Android OS vendor variants transmit data with no opt-out

Study finds privacy gaps in Android implementations from Samsung, Xiaomi, Huawei, Realme, and LineageOS


Updated Google Android devices transmit telemetry data while idle, even when users have opted out, according to study conducted earlier this year by Trinity College Dublin computer scientist Douglas Leith.

Handset vendors like Samsung that install proprietary versions of Android on their devices have the opportunity to offer better privacy. But they too gather data without giving users much choice in the matter, the study found.

In a paper PDF] published on Monday, Leith and Dr Paul Patras and Haoyu Liu, both with the University of Edinburgh, examined the data sent by pre-installed system apps in the Android variants installed on Samsung, Xiaomi, Huawei, Realme, LineageOS and /e/OS handsets in Europe.

These include the GApps package (Google Play Services, Google Play store, Google Maps, Youtube, etc.), and system apps that handset vendors install from the likes of Microsoft, LinkedIn, and Facebook.

The boffins from Trinity and Edinburgh universities found that, with the exception of /e/OS, "even when minimally configured and the handset is idle these vendor-customized Android variants transmit substantial amounts of information to the OS developer and also to third-parties."

And, they claim, there's no way to opt-out of this data collection.

Almost nowhere to run to

LineageOS is an open source Android distribution and /e/OS is a fork of LineageOS and Android by French entrepreneur Gaël Duval that's primarily notable for being "Google free."

The Android OS variants from Samsung, Xiaomi, Huawei, and Realme (Oppo) "all transmit a substantial volume of data to the OS developer (i.e. Samsung etc) and to third-party parties that have pre-installed system apps (including Google, Microsoft, Heytap, LinkedIn, Facebook)," the study says.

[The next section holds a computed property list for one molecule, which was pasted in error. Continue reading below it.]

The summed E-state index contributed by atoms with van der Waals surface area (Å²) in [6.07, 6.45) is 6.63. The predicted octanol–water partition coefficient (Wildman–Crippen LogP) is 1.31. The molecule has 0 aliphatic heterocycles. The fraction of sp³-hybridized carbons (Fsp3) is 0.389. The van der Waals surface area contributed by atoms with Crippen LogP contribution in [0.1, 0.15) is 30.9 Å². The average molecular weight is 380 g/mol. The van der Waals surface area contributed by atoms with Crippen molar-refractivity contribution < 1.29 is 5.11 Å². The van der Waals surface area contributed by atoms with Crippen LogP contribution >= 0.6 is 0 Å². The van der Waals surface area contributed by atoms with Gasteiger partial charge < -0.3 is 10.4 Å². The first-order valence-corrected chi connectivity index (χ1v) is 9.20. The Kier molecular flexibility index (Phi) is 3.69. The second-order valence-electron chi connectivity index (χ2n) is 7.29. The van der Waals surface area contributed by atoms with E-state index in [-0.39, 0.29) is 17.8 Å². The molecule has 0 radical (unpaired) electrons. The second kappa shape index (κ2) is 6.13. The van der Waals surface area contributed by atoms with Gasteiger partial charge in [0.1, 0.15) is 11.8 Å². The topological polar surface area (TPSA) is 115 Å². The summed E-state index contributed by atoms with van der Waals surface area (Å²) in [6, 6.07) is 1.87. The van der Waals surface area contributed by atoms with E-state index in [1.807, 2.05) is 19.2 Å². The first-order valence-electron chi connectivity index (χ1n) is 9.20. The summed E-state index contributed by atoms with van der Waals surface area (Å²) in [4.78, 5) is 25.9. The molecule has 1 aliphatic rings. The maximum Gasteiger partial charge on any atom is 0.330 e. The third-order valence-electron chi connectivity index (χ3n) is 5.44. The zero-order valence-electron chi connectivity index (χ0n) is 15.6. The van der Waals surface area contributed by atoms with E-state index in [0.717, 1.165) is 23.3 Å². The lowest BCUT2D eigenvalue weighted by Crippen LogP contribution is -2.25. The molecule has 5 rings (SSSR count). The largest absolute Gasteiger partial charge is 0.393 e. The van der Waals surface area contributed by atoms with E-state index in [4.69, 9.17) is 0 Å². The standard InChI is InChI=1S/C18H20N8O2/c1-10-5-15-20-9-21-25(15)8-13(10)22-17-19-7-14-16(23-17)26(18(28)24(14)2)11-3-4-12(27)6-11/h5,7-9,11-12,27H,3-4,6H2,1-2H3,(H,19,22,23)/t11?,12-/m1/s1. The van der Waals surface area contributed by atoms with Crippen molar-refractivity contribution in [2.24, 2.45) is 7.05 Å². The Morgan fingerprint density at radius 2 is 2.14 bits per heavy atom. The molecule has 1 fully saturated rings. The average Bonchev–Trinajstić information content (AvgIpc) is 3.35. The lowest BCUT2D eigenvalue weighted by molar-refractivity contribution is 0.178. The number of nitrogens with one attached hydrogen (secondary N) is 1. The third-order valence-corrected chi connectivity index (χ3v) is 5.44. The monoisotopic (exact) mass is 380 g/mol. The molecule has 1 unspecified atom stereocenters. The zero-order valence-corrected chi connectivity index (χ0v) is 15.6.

LineageOS, though distinct from Google's version of Android, sent a similar amount of data to Google, the researchers found, but they didn't observe data going to LineageOS developers or to pre-installed system apps aside from those operated by Google.

/e/OS, according to the boffins, sends no data to Google or third-parties and basically no information to /e/OS developers.

While Leith's research from April showed that Android and iOS devices were found transmitting data like IMEI number, hardware serial number, SIM serial number, phone number, device ids (UDID, Ad ID, RDID, etc), location, telemetry, cookies, local IP address, device Wi-Fi MAC address, handset Bluetooth UniqueChipID, the Secure Element ID (for Apple Pay), and the Wi-Fi MAC addresses of nearby devices, these vendor-customized versions of Android are even more chatty.

The researchers note that Samsung, Xiaomi, Realme and Google all collect hardware device identifiers as well as identifiers that are resettable, ostensibly as a form of privacy protection.

"This means that when a user resets an identifier the new identifier value can be trivially re-linked back to the same device," they explain in their paper. "This largely undermines the use of user-resettable advertising identifiers."